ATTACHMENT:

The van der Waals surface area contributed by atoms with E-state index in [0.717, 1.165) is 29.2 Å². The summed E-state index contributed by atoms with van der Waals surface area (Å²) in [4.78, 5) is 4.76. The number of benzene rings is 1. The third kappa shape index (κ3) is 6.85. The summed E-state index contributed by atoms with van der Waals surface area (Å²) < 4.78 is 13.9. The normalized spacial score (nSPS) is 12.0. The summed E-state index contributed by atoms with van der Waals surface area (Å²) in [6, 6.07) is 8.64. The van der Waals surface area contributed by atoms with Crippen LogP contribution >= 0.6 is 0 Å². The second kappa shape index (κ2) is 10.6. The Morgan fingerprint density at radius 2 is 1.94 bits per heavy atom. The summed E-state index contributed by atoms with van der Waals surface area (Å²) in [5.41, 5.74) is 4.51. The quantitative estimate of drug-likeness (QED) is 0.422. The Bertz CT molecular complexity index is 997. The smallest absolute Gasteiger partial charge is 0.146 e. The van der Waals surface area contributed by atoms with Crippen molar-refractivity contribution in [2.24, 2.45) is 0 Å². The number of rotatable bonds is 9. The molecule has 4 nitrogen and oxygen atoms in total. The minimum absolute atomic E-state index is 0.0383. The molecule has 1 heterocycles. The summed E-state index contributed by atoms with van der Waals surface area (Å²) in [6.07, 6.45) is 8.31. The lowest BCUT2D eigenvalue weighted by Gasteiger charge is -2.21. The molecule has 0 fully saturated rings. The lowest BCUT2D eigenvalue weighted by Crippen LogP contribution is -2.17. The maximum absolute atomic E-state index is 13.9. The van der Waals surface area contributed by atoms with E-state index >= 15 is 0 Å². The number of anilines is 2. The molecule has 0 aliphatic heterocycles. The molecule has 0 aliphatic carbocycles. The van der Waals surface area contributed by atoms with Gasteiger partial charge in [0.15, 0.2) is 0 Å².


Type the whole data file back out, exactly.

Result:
The van der Waals surface area contributed by atoms with E-state index in [0.717, 1.165) is 29.2 Å². The summed E-state index contributed by atoms with van der Waals surface area (Å²) in [4.78, 5) is 4.76. The number of benzene rings is 1. The third kappa shape index (κ3) is 6.85. The summed E-state index contributed by atoms with van der Waals surface area (Å²) < 4.78 is 13.9. The normalized spacial score (nSPS) is 12.0. The summed E-state index contributed by atoms with van der Waals surface area (Å²) in [6, 6.07) is 8.64. The van der Waals surface area contributed by atoms with Crippen LogP contribution >= 0.6 is 0 Å². The second kappa shape index (κ2) is 10.6. The Morgan fingerprint density at radius 2 is 1.94 bits per heavy atom. The summed E-state index contributed by atoms with van der Waals surface area (Å²) in [5.41, 5.74) is 4.51. The quantitative estimate of drug-likeness (QED) is 0.422. The Bertz CT molecular complexity index is 997. The smallest absolute Gasteiger partial charge is 0.146 e. The van der Waals surface area contributed by atoms with Crippen molar-refractivity contribution in [2.24, 2.45) is 0 Å². The number of rotatable bonds is 9. The molecule has 4 nitrogen and oxygen atoms in total. The minimum absolute atomic E-state index is 0.0383. The molecule has 1 heterocycles. The summed E-state index contributed by atoms with van der Waals surface area (Å²) in [6.07, 6.45) is 8.31. The lowest BCUT2D eigenvalue weighted by Gasteiger charge is -2.21. The molecule has 0 fully saturated rings. The lowest BCUT2D eigenvalue weighted by Crippen LogP contribution is -2.17. The maximum absolute atomic E-state index is 13.9. The van der Waals surface area contributed by atoms with E-state index >= 15 is 0 Å². The number of anilines is 2. The molecule has 0 aliphatic heterocycles. The molecule has 0 aliphatic carbocycles. The van der Waals surface area contributed by atoms with Gasteiger partial charge in [0.15, 0.2) is 0 Å².